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Publication numberUS6518301 B1
Publication typeGrant
Application numberUS 09/959,032
Publication dateFeb 11, 2003
Filing dateApr 11, 2000
Priority dateApr 16, 1999
Fee statusLapsed
Also published asCA2370126A1, CN1358091A, EP1173164A2, WO2000062765A2, WO2000062765A3
Publication number09959032, 959032, US 6518301 B1, US 6518301B1, US-B1-6518301, US6518301 B1, US6518301B1
InventorsBernard Christophe Barlaam, Timothy Martin Piser
Original AssigneeAstrazeneca Ab
Export CitationBiBTeX, EndNote, RefMan
External Links: USPTO, USPTO Assignment, Espacenet
Better selectivity than estrogen for the estrogen receptor-beta over receptor-alpha; treatment of Alzheimer's disease, anxiety, depression, osteoporosis, cardiovascular disease, rheumatoid arthritis, or prostate cancer
US 6518301 B1
Abstract
A method for treating a disease associated with the estrogen receptor-β, comprising the step of administering a therapeutically-effective amount of a compound that satisfies the equation: (KiαA/KiβA)/(KiαE/KiβE)>1, optionally having the general structure (I).
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Claims(7)
What is claimed is:
1. A method of treating a disease associated with the estrogen receptor-β, comprising the step of administering a therapeutically-effective amount of a compound that has the formula:
wherein:
L1 is =C(R6)—, —CH(R6)—;
L2 is =C—or —CH—;
L3 is —C(═O)—;
L4is O
wherein:
when L1 is ═C(R6)—, L2 is ═C—; and
when L1 is —CH(R6)—, L2 is —CH—;
Ra is, independently, at each occurrence, H or (C1-C5) alkyl;
R1 is phenyl, substituted phenyl or Het;
R2, R3, R4 and R5 are independently selected from the group consisting of —Ra, —ORa, —SRa, —NRaRa, —NC(═O)Ra, —NS(═O)Ra, —NS(═O)2Ra, halogen, cyano, —CF3, —CO2Ra, —C(═O)Ra, —C(═O)NHRa, nitro, —S(═O)Ra and —S(═O)2Ra;
R6 is H, (C1-C5) alkyl, phenyl or CF3; or a pharmaceutically acceptable salt thereof.
2. The method according to claim 1, wherein the disease to be treated is selected from the group consisting of Alzheimer's disease, anxiety disorders, depressive disorders, osteoporosis, cardiovascular disease, rheumatoid arthritis and prostate cancer.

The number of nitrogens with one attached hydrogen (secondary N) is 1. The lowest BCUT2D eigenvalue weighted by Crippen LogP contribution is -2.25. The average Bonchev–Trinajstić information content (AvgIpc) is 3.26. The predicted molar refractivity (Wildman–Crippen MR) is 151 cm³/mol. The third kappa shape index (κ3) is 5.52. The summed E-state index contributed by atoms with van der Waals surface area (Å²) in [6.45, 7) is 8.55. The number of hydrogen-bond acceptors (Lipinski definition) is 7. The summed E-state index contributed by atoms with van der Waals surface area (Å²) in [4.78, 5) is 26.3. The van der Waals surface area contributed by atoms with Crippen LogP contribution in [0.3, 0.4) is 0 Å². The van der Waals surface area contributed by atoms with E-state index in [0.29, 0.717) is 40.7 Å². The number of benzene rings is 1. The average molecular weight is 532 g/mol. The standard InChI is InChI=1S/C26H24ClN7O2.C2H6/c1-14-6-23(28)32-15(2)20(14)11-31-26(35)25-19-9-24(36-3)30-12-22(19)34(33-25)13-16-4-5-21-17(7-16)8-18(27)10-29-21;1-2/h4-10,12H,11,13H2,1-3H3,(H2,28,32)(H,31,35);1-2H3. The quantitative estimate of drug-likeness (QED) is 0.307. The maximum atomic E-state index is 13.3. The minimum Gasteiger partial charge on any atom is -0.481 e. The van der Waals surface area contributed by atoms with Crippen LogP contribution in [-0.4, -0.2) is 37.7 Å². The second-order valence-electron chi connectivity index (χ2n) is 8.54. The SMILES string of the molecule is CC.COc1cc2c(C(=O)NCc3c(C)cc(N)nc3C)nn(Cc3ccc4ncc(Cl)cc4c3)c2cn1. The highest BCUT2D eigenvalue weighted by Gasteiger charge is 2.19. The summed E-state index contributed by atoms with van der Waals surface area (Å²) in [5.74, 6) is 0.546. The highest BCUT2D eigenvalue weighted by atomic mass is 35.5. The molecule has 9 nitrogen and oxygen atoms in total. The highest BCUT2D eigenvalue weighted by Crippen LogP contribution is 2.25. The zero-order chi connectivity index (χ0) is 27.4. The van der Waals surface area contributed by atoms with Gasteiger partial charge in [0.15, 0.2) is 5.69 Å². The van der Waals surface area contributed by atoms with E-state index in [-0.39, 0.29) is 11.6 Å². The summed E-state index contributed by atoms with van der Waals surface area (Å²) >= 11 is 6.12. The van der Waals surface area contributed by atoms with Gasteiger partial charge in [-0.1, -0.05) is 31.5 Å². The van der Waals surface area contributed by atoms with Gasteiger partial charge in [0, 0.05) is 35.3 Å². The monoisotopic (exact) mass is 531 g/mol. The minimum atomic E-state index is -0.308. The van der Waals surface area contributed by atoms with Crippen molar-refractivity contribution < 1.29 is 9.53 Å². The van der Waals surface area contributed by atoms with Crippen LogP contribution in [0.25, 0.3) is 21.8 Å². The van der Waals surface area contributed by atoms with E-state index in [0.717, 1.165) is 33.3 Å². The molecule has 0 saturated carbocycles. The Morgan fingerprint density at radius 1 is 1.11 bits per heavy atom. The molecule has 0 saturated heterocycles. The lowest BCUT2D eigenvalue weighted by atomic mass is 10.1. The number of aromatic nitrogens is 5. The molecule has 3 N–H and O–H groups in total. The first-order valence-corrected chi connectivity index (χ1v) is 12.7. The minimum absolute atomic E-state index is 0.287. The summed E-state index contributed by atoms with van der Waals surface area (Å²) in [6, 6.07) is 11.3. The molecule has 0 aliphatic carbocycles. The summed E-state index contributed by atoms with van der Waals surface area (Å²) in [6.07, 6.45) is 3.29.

3. The method according to claim 1, wherein R1 is Het.
4. The method according to claim 1, wherein:
R1 has the structure:
wherein:
R7 is H, Cl or methyl;
R8 is Br, Cl, F, Ra, ORa or allyl;
R9 is H, OH, NH2, Br or Cl; and
R10 is H or methyl; or
R8 and R9 combine to form —OCH2O —; or
R1 is a substituted or unsubstituted version of one of the following:
5. The method according to claim 1 wherein R2, R3, R4 and R5 are independently selected from the group consisting of Ra, ORa, NRa 2, NC(═O)Ra, CF3 and halogen.
6. The method according to claim 1 wherein:
R2 is hydroxyl or hydrogen;
R3 is hydrogen or methyl;
R4 is hydroxyl or hydrogen; and
R5 is hydrogen or hydroxyl.
7. The method according to claim 1 wherein R1 is an unsubstituted version of
Description

“This is a national stage application under 35 U.S.C. Section 371 of PCT/GB00/01380, filed Apr. 11, 2000” which claims priority of Provisional Application 60,129,901 filed Apr. 16, 1999.

TECHNICAL FIELD

The present invention is directed to a series of ligands, and more particularly to estrogen receptor-β ligands which have better selectivity than estrogen for the estrogen receptor-β over the estrogen receptor-α, as well as to methods for their production and use in the treatment of diseases related to the estrogen receptor-β, specifically. Alzheimer's disease, anxiety disorders, depressive disorders, osteoporosis, cardiovascular disease, rheumatoid arthritis, or prostate cancer.

BACKGROUND

Estrogen-replacement therapy (“ERT”) reduces the incidence of Alzheimer's disease and improves cognitive function in Alzheimer's disease patients (Nikolov et al. Drugs of Today, 34(11), 927-933 (1998)). ERT also exhibits beneficial effects in osteoporosis and cardiovascular disease, and may have anxiolytic and anti-depressant therapeutic properties. However, ERT shows detrimental uterine and breast side effects that limit its use.

The beneficial effects of ERT in post-menopausal human women is echoed by beneficial effects of estrogen in models relevant to cognitive function, anxiety, depression, bone loss, and cardiovascular damage in ovariectomized rats. Estrogen also produces uterine and breast hypertrophy in animal models reminiscent of its mitogenic effects on these tissues in humans.